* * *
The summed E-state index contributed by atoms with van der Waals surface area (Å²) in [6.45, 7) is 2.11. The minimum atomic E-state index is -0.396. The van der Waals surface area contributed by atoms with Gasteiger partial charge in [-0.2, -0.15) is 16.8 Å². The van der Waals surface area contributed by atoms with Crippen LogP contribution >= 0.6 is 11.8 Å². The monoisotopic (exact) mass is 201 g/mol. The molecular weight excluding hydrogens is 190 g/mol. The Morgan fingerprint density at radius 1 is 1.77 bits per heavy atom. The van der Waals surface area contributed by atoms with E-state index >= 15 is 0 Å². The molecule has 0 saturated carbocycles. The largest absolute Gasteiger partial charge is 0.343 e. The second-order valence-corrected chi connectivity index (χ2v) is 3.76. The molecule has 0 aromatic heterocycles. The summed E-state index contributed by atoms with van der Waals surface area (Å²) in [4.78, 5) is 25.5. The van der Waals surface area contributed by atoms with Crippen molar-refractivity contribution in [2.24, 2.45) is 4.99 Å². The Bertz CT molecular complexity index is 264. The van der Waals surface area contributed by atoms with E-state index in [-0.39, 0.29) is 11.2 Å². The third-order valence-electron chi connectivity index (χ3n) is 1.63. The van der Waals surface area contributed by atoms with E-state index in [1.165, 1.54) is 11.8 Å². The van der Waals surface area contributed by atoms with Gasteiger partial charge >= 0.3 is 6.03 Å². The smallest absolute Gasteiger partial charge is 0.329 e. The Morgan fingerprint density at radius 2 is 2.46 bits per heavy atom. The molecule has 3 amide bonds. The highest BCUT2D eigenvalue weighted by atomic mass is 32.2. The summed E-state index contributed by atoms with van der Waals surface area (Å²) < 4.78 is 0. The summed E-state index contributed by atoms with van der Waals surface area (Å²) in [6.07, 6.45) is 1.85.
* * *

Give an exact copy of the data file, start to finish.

The summed E-state index contributed by atoms with van der Waals surface area (Å²) in [6.45, 7) is 2.11. The minimum atomic E-state index is -0.396. The van der Waals surface area contributed by atoms with Gasteiger partial charge in [-0.2, -0.15) is 16.8 Å². The van der Waals surface area contributed by atoms with Crippen LogP contribution >= 0.6 is 11.8 Å². The monoisotopic (exact) mass is 201 g/mol. The molecular weight excluding hydrogens is 190 g/mol. The Morgan fingerprint density at radius 1 is 1.77 bits per heavy atom. The van der Waals surface area contributed by atoms with E-state index >= 15 is 0 Å². The molecule has 0 saturated carbocycles. The largest absolute Gasteiger partial charge is 0.343 e. The second-order valence-corrected chi connectivity index (χ2v) is 3.76. The molecule has 0 aromatic heterocycles. The summed E-state index contributed by atoms with van der Waals surface area (Å²) in [4.78, 5) is 25.5. The van der Waals surface area contributed by atoms with Crippen molar-refractivity contribution in [2.24, 2.45) is 4.99 Å². The Bertz CT molecular complexity index is 264. The van der Waals surface area contributed by atoms with E-state index in [-0.39, 0.29) is 11.2 Å². The third-order valence-electron chi connectivity index (χ3n) is 1.63. The van der Waals surface area contributed by atoms with E-state index in [1.165, 1.54) is 11.8 Å². The van der Waals surface area contributed by atoms with Gasteiger partial charge >= 0.3 is 6.03 Å². The smallest absolute Gasteiger partial charge is 0.329 e. The Morgan fingerprint density at radius 2 is 2.46 bits per heavy atom. The molecule has 3 amide bonds. The highest BCUT2D eigenvalue weighted by atomic mass is 32.2. The summed E-state index contributed by atoms with van der Waals surface area (Å²) < 4.78 is 0. The summed E-state index contributed by atoms with van der Waals surface area (Å²) in [6.07, 6.45) is 1.85.